Megafast M8s will always be cool.
Forget the 1960s and its long list of muscle cars: we live in the true golden era of horsepower and speed. Never before has there been so many cars on sale that make so much power and go so fast. From hot hatchbacks that are quicker than 1980s supercars to 700-horsepower pickup trucks, we're rolling in power. And the aftermarket tuning industry is making sure that there's always an abundance of it. G-Power is one of the better known power boosters around and is responsible for some massively overpowered machines, but this orange BMW M8 Coupe might just be one of its wildest creations yet.
The BMW M8 is a popular platform for tuners around the globe, and even BMW itself can't help but tinker with this sports car. The stock BMW M8 produces 617 hp and 553 lb-ft of torque in Competition trim thanks to a twin-turbo 4.4-liter V8 engine. We know, 800-hp M8s are a regular sighting on the streets these days, but how exactly does a company like G-Power harness that kind of power?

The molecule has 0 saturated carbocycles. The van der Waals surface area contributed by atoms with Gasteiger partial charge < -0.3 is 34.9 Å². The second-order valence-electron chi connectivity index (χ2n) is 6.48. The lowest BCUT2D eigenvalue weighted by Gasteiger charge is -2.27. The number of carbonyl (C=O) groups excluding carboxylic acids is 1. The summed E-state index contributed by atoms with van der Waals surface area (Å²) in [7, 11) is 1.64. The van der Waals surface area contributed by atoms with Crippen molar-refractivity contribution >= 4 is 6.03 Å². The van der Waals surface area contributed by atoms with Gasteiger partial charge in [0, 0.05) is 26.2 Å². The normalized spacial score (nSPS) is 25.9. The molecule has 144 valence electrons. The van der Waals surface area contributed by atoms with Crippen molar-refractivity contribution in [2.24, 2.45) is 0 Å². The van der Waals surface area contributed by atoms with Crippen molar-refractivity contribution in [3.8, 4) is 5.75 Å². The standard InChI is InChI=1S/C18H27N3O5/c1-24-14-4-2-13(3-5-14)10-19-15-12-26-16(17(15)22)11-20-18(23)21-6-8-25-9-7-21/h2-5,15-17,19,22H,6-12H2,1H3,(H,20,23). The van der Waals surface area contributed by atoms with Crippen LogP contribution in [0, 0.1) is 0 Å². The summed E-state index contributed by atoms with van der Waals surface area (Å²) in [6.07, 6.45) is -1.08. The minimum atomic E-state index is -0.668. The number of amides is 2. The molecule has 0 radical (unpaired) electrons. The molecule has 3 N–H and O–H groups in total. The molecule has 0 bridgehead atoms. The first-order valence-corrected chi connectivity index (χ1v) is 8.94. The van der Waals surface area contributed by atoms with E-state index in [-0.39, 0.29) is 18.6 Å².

For its G8M Hurricane RS and RR series, the company implements hardware and software changes, including a pair of upgraded turbo chargers, forged pistons, thicker connecting rods, reinforced drivetrain parts, and extra cooling. The downpipes are also replaced and sport catalytic converters are fitted. The Hurricane RS produces 828 hp and 774 lb-ft, while the G8M Hurricane RR makes a massive 887 hp and 774 lb-ft.
That massive power increase raises the top speed of the M8 to 211 mph, which the company says is only limited due to the type of tires the M8 runs. An official 0-60 mph time has not been published, but we reckon with all that added power, a sub 3-second 0-60 time wouldn't be impossible. As in nature, this M8 warns passersby of its lethal intentions by covering itself in bright orange metallic paint and a slew of carbon fiber bits and pieces.
The rear wing is mounted on CNC-milled bases. G-Power fits its cars with 21-inch forged alloy wheels and thick 295/30ZR21 tires at the rear. Inside, the G8M Hurricane features hand-finished leather and Alcantara upholstery and a special number plaque. Pricing isn't officially out yet, but judging by past builds, expect to pay up to $140,000, excluding the car itself.